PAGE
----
CHARLESTON, W.Va. – The West Virginia Division of Culture and History in collaboration with the West Virginia Center for the Book, will present a free intensive creative writing workshop on Saturday, May 11, from 9 a.m. – 4 p.m., at West Virginia Independence Hall (WVIH), 1528 Market St., in downtown Wheeling. The workshop will focus on history, and is funded in part by the West Virginia Sesquicentennial Commission.

The Writers’ Toolkit workshop will be comprised of a two-hour morning session and a two-hour afternoon session. Each session will feature four concurrent classes. Participants should bring pens, pencils and writing tablets. They also are welcome to bring a bag lunch to eat from noon – 1 p.m. After lunch, there will be a panel discussion with all the presenters from 1-1:45 p.m.

The morning workshops will run from 10 a.m. to noon and include:

”Writing History: From Tongue to Page” with Sean Duffy
Duffy’s session will  help participants to explore oral history research techniques, including developing interview questions based on research goals, conducting and recording interviews, converting raw interviews into narratives, and reviewing ethical issues involved in oral history research.

“Fiction: Session One” with Marie Manilla
Manilla will guide students in ways to identify those “light-bulb” moments in their lives that provide excellent fodder for fiction. She will discuss the importance of emotional honesty and urgency in fiction and how language can propel a story forward or bog it down in minutia. Manilla will include short readings and exercises to help students apply these skills.

“Engage and Encourage” with Colleen Anderson
Anderson’s session will focus on how to inspire children to write and how to improve their writing without stifling their creativity. Participants will hear some tried-and-true writing prompts and learn how to create their own prompts for children of all ages. She also will discuss ways to give gentle guidance to beginning writers so that they are motivated to hone their skills.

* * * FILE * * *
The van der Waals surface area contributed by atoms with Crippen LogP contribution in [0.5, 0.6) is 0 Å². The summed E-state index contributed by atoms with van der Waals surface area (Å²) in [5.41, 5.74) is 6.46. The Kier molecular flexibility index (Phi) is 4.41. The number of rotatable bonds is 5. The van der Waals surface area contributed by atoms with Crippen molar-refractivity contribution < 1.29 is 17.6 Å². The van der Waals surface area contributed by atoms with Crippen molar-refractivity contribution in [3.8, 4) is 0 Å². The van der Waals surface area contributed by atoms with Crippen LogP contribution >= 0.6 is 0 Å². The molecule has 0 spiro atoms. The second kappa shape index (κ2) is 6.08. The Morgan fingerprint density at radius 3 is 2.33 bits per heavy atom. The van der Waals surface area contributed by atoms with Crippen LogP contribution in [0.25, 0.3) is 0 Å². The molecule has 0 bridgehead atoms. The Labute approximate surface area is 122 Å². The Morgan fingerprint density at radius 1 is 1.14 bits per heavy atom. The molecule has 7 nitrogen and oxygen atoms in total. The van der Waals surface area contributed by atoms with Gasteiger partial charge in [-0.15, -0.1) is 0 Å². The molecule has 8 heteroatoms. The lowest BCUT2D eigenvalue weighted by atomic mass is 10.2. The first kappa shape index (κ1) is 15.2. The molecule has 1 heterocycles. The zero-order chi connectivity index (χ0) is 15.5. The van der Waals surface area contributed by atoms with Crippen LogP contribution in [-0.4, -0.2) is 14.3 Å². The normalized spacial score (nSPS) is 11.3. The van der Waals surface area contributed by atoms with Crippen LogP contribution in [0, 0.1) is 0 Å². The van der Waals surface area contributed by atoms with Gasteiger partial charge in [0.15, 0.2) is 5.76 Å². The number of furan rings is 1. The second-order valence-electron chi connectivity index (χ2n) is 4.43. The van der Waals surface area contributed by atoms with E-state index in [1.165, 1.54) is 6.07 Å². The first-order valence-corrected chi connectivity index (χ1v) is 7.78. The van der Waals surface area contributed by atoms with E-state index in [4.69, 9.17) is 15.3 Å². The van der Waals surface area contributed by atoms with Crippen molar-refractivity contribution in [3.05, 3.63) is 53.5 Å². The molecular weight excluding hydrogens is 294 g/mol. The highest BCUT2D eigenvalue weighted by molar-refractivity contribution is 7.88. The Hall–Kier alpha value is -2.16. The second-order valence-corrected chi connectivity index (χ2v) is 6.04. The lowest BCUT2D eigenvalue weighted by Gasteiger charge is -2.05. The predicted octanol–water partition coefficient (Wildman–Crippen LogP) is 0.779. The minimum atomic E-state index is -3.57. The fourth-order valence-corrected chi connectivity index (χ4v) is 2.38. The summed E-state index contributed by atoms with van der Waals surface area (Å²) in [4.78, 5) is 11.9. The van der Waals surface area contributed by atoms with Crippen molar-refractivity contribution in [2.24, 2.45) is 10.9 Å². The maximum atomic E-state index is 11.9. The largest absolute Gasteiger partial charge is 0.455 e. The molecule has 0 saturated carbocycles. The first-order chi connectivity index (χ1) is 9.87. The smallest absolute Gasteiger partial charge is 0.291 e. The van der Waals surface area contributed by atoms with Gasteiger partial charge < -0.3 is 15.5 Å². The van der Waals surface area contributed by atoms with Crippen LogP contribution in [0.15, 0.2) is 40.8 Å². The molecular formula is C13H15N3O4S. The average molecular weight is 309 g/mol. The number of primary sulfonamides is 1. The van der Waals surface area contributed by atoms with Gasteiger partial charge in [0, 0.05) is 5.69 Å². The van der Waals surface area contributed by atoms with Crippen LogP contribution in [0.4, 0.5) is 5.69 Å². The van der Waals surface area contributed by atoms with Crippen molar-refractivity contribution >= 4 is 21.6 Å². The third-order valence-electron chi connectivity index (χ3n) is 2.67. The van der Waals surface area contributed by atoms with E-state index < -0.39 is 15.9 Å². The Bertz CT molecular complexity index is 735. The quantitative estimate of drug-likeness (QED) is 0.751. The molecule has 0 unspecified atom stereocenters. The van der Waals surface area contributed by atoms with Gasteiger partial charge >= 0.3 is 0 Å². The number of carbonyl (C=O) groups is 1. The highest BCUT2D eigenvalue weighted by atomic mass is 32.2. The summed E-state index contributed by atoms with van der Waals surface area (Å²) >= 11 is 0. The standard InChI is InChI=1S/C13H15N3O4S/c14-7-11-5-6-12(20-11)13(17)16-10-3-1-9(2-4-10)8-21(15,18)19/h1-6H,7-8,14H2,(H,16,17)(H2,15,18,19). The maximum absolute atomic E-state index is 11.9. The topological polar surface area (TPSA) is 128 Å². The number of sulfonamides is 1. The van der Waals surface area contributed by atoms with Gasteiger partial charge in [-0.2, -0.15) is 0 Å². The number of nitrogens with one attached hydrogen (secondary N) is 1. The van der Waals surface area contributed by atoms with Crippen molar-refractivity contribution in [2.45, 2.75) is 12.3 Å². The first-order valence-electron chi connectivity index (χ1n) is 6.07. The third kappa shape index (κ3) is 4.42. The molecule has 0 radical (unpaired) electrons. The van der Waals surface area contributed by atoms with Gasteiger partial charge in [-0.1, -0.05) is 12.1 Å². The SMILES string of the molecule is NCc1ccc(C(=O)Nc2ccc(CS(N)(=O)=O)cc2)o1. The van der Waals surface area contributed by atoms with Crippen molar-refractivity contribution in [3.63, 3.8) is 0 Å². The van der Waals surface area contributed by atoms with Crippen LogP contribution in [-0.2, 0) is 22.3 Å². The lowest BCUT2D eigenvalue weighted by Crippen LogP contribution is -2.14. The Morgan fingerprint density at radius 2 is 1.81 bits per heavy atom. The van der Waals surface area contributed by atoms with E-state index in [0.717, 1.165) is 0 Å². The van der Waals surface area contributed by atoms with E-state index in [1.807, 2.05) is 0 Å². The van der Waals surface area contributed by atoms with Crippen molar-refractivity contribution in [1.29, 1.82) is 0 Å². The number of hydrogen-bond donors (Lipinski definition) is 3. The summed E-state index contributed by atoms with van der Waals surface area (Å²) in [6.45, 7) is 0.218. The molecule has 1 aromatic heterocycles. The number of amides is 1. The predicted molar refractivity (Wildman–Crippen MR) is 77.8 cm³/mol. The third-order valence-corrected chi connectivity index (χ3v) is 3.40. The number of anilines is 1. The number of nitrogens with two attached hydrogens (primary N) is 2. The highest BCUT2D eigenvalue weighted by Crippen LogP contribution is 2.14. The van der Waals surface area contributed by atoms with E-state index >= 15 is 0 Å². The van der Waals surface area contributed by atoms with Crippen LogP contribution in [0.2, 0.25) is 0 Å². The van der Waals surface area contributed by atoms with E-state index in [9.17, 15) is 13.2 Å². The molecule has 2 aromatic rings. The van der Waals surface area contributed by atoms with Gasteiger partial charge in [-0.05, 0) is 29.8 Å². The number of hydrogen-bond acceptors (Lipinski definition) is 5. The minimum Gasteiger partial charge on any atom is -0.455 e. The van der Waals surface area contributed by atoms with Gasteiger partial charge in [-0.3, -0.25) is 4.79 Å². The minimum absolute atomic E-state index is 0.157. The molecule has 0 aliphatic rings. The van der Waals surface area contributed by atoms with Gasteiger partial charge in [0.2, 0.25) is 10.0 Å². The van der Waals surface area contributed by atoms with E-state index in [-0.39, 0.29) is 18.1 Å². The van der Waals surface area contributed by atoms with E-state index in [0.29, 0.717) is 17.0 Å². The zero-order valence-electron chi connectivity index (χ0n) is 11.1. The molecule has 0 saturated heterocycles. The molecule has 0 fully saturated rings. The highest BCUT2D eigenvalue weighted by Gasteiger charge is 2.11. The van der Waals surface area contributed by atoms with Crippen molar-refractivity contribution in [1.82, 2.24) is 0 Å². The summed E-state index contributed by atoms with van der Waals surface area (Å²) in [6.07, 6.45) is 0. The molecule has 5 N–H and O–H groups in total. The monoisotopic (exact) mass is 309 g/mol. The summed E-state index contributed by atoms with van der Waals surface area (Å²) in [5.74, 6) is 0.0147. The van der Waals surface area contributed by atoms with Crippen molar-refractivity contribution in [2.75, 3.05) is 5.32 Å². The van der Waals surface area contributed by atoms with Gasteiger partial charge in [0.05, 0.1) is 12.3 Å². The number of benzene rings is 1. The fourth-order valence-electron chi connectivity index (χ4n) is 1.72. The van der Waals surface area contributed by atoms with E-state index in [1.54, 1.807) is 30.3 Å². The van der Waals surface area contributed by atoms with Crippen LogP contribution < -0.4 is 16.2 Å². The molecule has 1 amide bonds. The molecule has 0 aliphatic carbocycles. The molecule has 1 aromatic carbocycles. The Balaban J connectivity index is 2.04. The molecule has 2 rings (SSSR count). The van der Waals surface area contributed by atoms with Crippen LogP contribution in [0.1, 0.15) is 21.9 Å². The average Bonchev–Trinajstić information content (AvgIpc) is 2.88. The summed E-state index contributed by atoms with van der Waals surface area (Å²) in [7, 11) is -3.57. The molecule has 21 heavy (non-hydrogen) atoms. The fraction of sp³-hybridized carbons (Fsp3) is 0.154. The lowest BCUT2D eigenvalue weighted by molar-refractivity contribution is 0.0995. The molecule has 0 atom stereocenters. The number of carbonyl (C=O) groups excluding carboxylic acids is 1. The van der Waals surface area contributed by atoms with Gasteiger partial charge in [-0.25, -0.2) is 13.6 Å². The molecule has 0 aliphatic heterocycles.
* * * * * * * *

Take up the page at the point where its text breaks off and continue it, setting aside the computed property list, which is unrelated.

“What in the World is Geocaching” with John Morrison
Morrison will discuss the rapidly growing phenomenon of geocaching. Geocaching is a free outdoor recreational treasure hunt and a family-friendly activity in which players try to locate hidden containers using a mobile device or Global Positional System (GPS) receiver to hide and seek containers. Geocaches have been placed all over the world, ranging from extremely easy-to-find containers to containers that require more skill and stealth. The workshop will consist of a PowerPoint presentation that teaches the intricacies of geocaching and a hands-on demonstration of different types and sizes of containers used in geocaching. Participants also will gain experience using handheld GPS units.

The afternoon workshops will run from 2 to 4 p.m. and include:

“Picturing History: Incorporating Photographs into Written Histories” with Duffy
Duffy will lead participants in methods for using photographs in research, interviews and writing, including how to handle photographs properly, the basics of scanning, labeling and identifying photographic images and writing captions. Participants are encouraged to bring photographs to the session.

“Fiction: Session Two” with Manilla
Manilla will have students read short selections from authors like Breece Pancake, a native West Virginian, to discover the importance of giving just the right amount of information and characterization while leaving room for the reader to fill in the gaps. She will discuss ways to select appropriate details that can add to characterization, and look at how to weave real historical events into fiction without the story reading like a history lesson. Manilla also will lead students in writing exercises.

“Writing for Your Inner Child” with Anderson
Anderson will discuss some favorite children’s stories, including picture books and chapter books that combine real life with real art. She will talk about how she approached the writing of her own children’s chapter book, Missing: Mrs. Cornblossom, and offer a writing prompt to get participants started on their own story for young readers.

For more information about the Writers’ Toolkit workshop, contact Caryn Gresham, deputy commissioner for the Division, at (304) 558-0220.